An Introduction to Ernesto de Martino’s Relevance for the Study of Folklore
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An Introduction to Ernesto de Martino’s Relevance for the Study of Folklore
Dorothy Louise Zinn, Associate Professor of Cultural Anthropology (bio)

with the aim of addressing some current themes in folkloristics by way of recovering a figure lost to a certain academic ethnocentrism and historical amnesia, this Special Issue of Journal of American Folklore presents contemporary, original research that has been variously inspired by the Italian scholar Ernesto de Martino (1908–1965). Given the paucity of available English translations of his work, several previous attempts to draw attention to de Martino—in particular, the numerous essays by George Saunders (Saunders 1984, 1993, 1995, 1998)—have had scanty effect in making his thought current (or enabling him to wield an adequate “impact factor,” as we present-day academics might be inclined to conceive it); even those colleagues with a good grasp of Italian may have found themselves discouraged by de Martino’s rather opaque language and heterogeneous theoretical references. In any case, de Martino has been virtually ignored until now even by many Anglophone folklorists and anthropologists working in Italy,1 or, at most, he has only been cited by them en passant as someone who has worked on objects of interest for folkloristics such as magic, funeral lament, and tarantism, without really directly engaging his innovative analytical frameworks and sophisticated theorizing.

In the most literal sense, de Martino’s career ended with his premature death in 1965, and yet through the years, he has continued to be enormously productive, not only due to the fact that a plethora of posthumous materials have been published from the de Martino Archives—a veritable treasure trove—and his classic works have also been re-issued in new editions, but also in that de Martino’s oeuvre has been increasingly enjoying a revival in precisely the sort of research that we are presenting in this Special Issue, due to his profound and prescient theorizing of many subjects that have come to garner the interest of researchers in both anthropology and folkloristics over the past two decades.2 Although this brief introduction cannot do justice to the many nuances, complexities, and turns in the development of de Martino’s thought—which is still subject to extensive debate by his exegetes (or, as an American colleague recently quipped to me, his acolytes)—I aim here to sketch a minimal background to his remarkable work in order to contextualize the contributions that follow. The most salient points I will raise have to do with de Martino’s study of magic; his relationship to Marxism, especially (but not only) as interpreted through [End Page 3] the work of Antonio Gramsci, which also yielded his notion of “progressive folklore”; his engagement with phenomenological and existentialist thought; and his anticipation of the themes of performance and embodiment. Without attempting to venture beyond these topics into still other facets of de Martino’s corpus, I believe that the reader will at least begin to get a sense of both the profundity of this scholar and his present-day timeliness.3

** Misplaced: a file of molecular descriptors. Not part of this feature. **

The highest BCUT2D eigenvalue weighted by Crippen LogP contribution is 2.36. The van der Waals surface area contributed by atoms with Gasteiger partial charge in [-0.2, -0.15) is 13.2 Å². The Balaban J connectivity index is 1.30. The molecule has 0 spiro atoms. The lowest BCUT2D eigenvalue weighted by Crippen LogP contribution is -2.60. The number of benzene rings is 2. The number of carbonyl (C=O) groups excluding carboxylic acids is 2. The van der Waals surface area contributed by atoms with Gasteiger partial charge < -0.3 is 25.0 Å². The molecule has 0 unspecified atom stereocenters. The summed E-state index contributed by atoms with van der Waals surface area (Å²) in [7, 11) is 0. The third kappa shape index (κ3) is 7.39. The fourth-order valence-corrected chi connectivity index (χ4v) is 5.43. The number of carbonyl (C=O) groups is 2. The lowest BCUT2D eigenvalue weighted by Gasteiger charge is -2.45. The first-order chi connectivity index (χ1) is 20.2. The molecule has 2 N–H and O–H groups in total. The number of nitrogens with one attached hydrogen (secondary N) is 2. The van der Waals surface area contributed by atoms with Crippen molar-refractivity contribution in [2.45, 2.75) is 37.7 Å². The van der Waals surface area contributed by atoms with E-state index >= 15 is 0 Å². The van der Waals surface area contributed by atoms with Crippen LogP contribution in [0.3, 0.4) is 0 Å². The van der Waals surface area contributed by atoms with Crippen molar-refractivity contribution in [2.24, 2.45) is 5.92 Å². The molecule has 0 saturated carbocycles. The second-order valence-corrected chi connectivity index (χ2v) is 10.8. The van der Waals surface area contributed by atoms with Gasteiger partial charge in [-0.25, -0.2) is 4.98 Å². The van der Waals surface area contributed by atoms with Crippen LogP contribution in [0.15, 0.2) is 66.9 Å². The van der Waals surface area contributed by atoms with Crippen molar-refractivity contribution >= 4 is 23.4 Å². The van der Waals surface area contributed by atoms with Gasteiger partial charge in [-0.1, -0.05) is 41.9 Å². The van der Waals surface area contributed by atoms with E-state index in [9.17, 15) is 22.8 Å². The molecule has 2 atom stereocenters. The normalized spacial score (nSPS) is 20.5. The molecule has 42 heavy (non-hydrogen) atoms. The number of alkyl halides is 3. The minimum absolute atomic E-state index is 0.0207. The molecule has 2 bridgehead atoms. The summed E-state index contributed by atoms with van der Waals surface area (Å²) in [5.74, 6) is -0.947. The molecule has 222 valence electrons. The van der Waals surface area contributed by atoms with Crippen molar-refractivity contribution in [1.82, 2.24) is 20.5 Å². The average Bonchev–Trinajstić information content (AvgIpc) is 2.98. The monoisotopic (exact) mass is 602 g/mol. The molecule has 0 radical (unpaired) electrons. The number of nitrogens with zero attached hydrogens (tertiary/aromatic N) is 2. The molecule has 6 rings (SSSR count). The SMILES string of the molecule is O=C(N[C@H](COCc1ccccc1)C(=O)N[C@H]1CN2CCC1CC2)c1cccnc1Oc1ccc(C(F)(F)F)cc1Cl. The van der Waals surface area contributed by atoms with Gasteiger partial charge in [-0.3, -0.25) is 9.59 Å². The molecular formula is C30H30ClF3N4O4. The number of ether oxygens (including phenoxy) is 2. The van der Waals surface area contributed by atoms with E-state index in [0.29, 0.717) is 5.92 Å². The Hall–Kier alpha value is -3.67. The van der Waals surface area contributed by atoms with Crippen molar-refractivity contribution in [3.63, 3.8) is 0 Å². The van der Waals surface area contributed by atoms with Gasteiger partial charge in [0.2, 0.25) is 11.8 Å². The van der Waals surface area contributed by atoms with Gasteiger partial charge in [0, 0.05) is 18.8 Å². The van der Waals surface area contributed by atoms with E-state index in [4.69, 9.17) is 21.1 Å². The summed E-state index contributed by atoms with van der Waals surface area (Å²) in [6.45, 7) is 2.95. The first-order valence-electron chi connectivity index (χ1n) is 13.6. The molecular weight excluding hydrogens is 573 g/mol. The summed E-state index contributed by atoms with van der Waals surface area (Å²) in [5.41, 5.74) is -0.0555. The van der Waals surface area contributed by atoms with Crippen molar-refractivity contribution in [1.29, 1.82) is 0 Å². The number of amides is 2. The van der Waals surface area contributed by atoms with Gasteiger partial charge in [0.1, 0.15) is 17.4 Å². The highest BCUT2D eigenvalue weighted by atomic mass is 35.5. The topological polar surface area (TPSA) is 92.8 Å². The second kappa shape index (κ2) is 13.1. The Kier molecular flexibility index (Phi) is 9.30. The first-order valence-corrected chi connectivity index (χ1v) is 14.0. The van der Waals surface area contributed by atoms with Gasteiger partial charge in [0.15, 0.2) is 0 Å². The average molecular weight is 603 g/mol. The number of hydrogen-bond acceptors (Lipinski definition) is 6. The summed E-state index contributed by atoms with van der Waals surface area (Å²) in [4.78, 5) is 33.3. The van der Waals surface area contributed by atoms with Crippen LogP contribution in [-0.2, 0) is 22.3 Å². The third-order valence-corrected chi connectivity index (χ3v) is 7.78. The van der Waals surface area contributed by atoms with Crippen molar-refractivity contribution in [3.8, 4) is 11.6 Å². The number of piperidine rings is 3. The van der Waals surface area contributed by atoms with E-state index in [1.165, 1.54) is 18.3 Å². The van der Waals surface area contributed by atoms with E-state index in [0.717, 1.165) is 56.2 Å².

De Martino never defined himself as a folklorist, but rather as an ethnologist or a historian of religion. The latter ascription harkens back to his training and studies in Naples and found a fruitful application in his studies of funeral lament, Lucanian magic, and Apulian tarantism; the appellative “ethnologist” instead reflects his attention to those “people without history” (to use the famous expression by Eric Wolf 1982), as he moved from the armchair study of, say, “primitive” religion (de Martino 1941) or the magical world of the Tungus shaman (de Martino 1948), to field research among the Southern Italian peasantry. Today, de Martino is considered one of the founding figures of contemporary Italian cultural anthropology: indeed, a number of commentators have deemed him “the Italian Lévi-Strauss.” De Martino distinguished his work from criminological anthropology (the so-called “racial science” that was an outgrowth of Cesare Lombroso’s influential school), Italian “colonial ethnology” (cf. Angelini 2008:21), and—most pointedly for our discussion here—from Italian folkloristics (demologia), as represented in a dominant approach whose seminal figure was Giuseppe Pitrè. Although de Martino, like Pitrè and other folklorists in...


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